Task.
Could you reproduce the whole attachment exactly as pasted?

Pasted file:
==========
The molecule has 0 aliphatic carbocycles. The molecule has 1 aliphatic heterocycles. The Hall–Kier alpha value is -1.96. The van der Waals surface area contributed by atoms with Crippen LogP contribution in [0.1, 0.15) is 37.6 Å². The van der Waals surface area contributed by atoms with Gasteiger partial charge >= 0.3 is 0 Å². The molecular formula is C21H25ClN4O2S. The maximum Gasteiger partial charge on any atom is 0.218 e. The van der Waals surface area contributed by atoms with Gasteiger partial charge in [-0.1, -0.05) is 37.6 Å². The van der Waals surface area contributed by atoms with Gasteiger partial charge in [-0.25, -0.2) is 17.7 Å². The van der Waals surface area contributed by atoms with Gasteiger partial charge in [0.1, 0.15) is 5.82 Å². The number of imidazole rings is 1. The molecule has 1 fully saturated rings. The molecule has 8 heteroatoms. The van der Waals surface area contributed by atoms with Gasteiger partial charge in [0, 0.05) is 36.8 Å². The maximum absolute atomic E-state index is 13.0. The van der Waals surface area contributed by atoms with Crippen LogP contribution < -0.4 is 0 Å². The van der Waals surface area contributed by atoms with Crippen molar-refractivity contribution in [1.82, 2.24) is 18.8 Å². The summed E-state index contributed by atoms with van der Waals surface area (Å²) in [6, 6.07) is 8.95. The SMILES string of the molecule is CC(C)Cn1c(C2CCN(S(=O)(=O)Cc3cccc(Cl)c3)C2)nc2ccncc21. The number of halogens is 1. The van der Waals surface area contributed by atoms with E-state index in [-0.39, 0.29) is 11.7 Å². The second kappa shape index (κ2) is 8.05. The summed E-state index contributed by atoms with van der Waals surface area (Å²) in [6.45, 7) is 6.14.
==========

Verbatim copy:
The molecule has 0 aliphatic carbocycles. The molecule has 1 aliphatic heterocycles. The Hall–Kier alpha value is -1.96. The van der Waals surface area contributed by atoms with Crippen LogP contribution in [0.1, 0.15) is 37.6 Å². The van der Waals surface area contributed by atoms with Gasteiger partial charge >= 0.3 is 0 Å². The molecular formula is C21H25ClN4O2S. The maximum Gasteiger partial charge on any atom is 0.218 e. The van der Waals surface area contributed by atoms with Gasteiger partial charge in [-0.1, -0.05) is 37.6 Å². The van der Waals surface area contributed by atoms with Gasteiger partial charge in [-0.25, -0.2) is 17.7 Å². The van der Waals surface area contributed by atoms with Gasteiger partial charge in [0.1, 0.15) is 5.82 Å². The number of imidazole rings is 1. The molecule has 1 fully saturated rings. The molecule has 8 heteroatoms. The van der Waals surface area contributed by atoms with Gasteiger partial charge in [0, 0.05) is 36.8 Å². The maximum absolute atomic E-state index is 13.0. The van der Waals surface area contributed by atoms with Crippen LogP contribution < -0.4 is 0 Å². The van der Waals surface area contributed by atoms with Crippen molar-refractivity contribution in [1.82, 2.24) is 18.8 Å². The summed E-state index contributed by atoms with van der Waals surface area (Å²) in [6, 6.07) is 8.95. The SMILES string of the molecule is CC(C)Cn1c(C2CCN(S(=O)(=O)Cc3cccc(Cl)c3)C2)nc2ccncc21. The number of halogens is 1. The van der Waals surface area contributed by atoms with E-state index in [-0.39, 0.29) is 11.7 Å². The second kappa shape index (κ2) is 8.05. The summed E-state index contributed by atoms with van der Waals surface area (Å²) in [6.45, 7) is 6.14.